Amon shall bind him with his hand,
And give him over to his Ka in Hermonthis,
King of Upper and Lower Egypt Merenptah. —
Great joy shall rule in Ketnet,
Exultation shall rush forth from the cities of Tamera;
They shall tell of the victories,
Which Merenptah has won over the Tehenu, crying:
How dear is he the prince of the victory!
How great is the king among the gods!
How happy is he the Lord who commands!

One is talking:
Come far out upon the roads,
There is no fear in the heart of men.
The castles are abandoned…
The wells opened (again),
The messengers return home {})
The battlements lie calm in the sun (?)
Until their guards awake.
The soldiers lie in sleep
The Nawt and the Tektina are in the marsh they like,
The cattle are let on the pasture (?) (again).
No one fears (?) to go on the high Nile.
By night resounds not the cry: (?)
Stop! or come, come! (?) in the mouth of the people.
One goes with singing (?)
There is no more the lament of sighing man.
The villages are settled anew.
He who has tilled his crop will eat it."

(c) The Defeat of the other Enemies of Egypt.
"(For) Ra has turned himself again to Egypt;
He is bom to avenge it,
The King of Upper and Lower Egypt Banera
Meriamen, sun of Ra Merenptah-Hetephermaat.
The princes bend down, saying 'Hail!' (Shalom)
Not one raises his head among the Nine bows.
Devastated is Tehenu,
Kheta is quieted,
Seized is the Kanaan with every evil,
Led away is Askelon,
Taken is Gezer,
Yenoam is brought to nought,
The people of Israel is laid waste, — their crops are not,
Khor (Palestine) has become as a widow for Egypt,
All lands together — they are in peace.
Every one who roamed about
Is punished by King Merenptah, gifted with life,
like the sun every day."

See also


  1. ^ Nibbi suggests that the first character in "" was misread - rather than G1, Nibbi suggests G4, and that such an amendment would allow the characters to be translated as "wearers of the sidelock", which refers to Libyans in other sources such as the Book of Gates. Nibbi supports this by noting that the male figure has an apparent outgrowth of hair on the side of his head.[10]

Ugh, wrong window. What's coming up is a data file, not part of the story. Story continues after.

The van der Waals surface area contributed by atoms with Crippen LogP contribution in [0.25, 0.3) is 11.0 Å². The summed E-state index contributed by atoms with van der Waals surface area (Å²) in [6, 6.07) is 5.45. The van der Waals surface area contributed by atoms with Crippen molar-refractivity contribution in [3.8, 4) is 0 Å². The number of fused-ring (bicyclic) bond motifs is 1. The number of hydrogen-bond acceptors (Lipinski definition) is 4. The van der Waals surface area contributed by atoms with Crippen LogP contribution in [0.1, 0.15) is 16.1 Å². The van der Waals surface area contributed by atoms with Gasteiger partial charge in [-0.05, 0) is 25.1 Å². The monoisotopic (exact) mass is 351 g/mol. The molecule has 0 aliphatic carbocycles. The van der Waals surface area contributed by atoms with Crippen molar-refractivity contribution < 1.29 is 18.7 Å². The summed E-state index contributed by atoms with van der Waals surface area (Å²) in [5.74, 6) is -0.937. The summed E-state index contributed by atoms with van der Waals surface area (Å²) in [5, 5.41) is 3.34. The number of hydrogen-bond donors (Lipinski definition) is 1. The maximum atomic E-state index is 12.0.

2. ^ Hassel (2008): "The view that the term ysry·r/l is a possible territory within Canaan but not associated with biblical Israel was proposed by Othniel Margalith (1990). His conclusions are based on the suggestion by G. R. Driver (1948: 135) that the Egyptian letter 's' in the word could also represent the Hebrew zayin. Accordingly, the name ysry·r/l could be translated as Iezreel "which might be an inexperienced way of rendering Yezreel, the valley to the north of the country" (Margalith 1990: 229). As others have pointed out elsewhere, Margalith’s attempts to identify the entity ysry·r/l with Isarel or Jezreel through Ugaritic vocalizations and a Sumerian title of a king are not convincing for an Egyptian inscription with a clear context for this entity in Canaan (Hasel 1994: 46; 1998a: 196–97; compare Kitchen 1966a: 91)." and "The suggestion of equating the ysry·r/l of the stela with Jezreel has now been taken up anew by I. Hjelm and Thomas L. Thompson (2002: 14) without any reference to earlier discussions. The identification is rife with difficulties. First, the Egyptian signs for "bolt" (Gardiner 1957: 507, O34) and "folded cloth" (Gardiner 1957: 507, S29) in Old Egyptian represented the sound s. In the New Kingdom, Hebrew zayin is rendered q or t in Egyptian and not s (Kitchen 1966a: 91, 1966b 59; Helck 1971: 18, 554, 589). Second, ysry·r/l does not include the Egyptian equivalent of ayin needed for the reading yzrªl. Third, the reading “Jezreel” must assume that the determinative for people used with ysry·r/ l was a scribal error, because it does not fit the designation of a geographical location. The orthographic and philological reasons mitigate the reading of ysry·r/ l as Jezreel (see also Kitchen 2004)."[11]